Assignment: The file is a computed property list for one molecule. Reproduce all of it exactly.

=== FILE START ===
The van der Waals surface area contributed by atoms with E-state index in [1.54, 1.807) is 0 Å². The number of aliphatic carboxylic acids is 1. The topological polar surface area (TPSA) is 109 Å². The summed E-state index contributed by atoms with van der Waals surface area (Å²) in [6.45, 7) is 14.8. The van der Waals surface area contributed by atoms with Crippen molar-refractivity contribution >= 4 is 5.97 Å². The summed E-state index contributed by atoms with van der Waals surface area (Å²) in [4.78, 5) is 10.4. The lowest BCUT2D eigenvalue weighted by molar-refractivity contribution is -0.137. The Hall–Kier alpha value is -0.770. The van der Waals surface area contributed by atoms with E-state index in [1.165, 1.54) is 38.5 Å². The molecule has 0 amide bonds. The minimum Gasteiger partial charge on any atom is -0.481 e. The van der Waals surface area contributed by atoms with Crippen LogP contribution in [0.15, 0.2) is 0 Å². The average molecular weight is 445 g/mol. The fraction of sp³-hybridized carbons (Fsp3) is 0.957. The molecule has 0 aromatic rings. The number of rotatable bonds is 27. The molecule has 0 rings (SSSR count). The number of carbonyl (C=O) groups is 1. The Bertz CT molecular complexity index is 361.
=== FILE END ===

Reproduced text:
The van der Waals surface area contributed by atoms with E-state index in [1.54, 1.807) is 0 Å². The number of aliphatic carboxylic acids is 1. The topological polar surface area (TPSA) is 109 Å². The summed E-state index contributed by atoms with van der Waals surface area (Å²) in [6.45, 7) is 14.8. The van der Waals surface area contributed by atoms with Crippen molar-refractivity contribution >= 4 is 5.97 Å². The summed E-state index contributed by atoms with van der Waals surface area (Å²) in [4.78, 5) is 10.4. The lowest BCUT2D eigenvalue weighted by molar-refractivity contribution is -0.137. The Hall–Kier alpha value is -0.770. The van der Waals surface area contributed by atoms with E-state index in [1.165, 1.54) is 38.5 Å². The molecule has 0 amide bonds. The minimum Gasteiger partial charge on any atom is -0.481 e. The van der Waals surface area contributed by atoms with Crippen LogP contribution in [0.15, 0.2) is 0 Å². The average molecular weight is 445 g/mol. The fraction of sp³-hybridized carbons (Fsp3) is 0.957. The molecule has 0 aromatic rings. The number of rotatable bonds is 27. The molecule has 0 rings (SSSR count). The number of carbonyl (C=O) groups is 1. The Bertz CT molecular complexity index is 361.